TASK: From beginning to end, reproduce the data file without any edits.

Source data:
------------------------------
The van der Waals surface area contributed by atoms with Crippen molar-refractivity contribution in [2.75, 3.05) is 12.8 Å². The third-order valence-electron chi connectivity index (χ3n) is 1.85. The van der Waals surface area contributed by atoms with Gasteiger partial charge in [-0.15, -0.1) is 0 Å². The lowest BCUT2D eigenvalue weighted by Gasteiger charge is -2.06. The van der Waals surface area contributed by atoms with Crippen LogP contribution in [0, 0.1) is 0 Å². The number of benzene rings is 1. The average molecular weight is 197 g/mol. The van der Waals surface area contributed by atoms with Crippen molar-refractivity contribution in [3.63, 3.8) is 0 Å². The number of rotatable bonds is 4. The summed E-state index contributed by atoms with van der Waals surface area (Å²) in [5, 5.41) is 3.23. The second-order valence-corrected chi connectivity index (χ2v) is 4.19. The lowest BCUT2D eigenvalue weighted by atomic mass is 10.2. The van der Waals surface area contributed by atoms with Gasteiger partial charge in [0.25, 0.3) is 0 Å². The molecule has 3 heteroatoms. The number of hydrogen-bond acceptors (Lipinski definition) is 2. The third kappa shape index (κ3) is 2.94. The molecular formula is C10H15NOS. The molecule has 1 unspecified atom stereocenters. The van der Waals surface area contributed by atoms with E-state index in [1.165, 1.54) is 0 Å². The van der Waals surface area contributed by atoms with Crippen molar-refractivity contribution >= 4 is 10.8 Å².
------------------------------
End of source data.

The van der Waals surface area contributed by atoms with Crippen molar-refractivity contribution in [2.75, 3.05) is 12.8 Å². The third-order valence-electron chi connectivity index (χ3n) is 1.85. The van der Waals surface area contributed by atoms with Gasteiger partial charge in [-0.15, -0.1) is 0 Å². The lowest BCUT2D eigenvalue weighted by Gasteiger charge is -2.06. The van der Waals surface area contributed by atoms with Crippen LogP contribution in [0, 0.1) is 0 Å². The number of benzene rings is 1. The average molecular weight is 197 g/mol. The van der Waals surface area contributed by atoms with Crippen molar-refractivity contribution in [3.63, 3.8) is 0 Å². The number of rotatable bonds is 4. The summed E-state index contributed by atoms with van der Waals surface area (Å²) in [5, 5.41) is 3.23. The second-order valence-corrected chi connectivity index (χ2v) is 4.19. The lowest BCUT2D eigenvalue weighted by atomic mass is 10.2. The van der Waals surface area contributed by atoms with Gasteiger partial charge in [0.25, 0.3) is 0 Å². The molecule has 3 heteroatoms. The number of hydrogen-bond acceptors (Lipinski definition) is 2. The third kappa shape index (κ3) is 2.94. The molecular formula is C10H15NOS. The molecule has 1 unspecified atom stereocenters. The van der Waals surface area contributed by atoms with E-state index in [1.165, 1.54) is 0 Å². The van der Waals surface area contributed by atoms with Crippen molar-refractivity contribution >= 4 is 10.8 Å².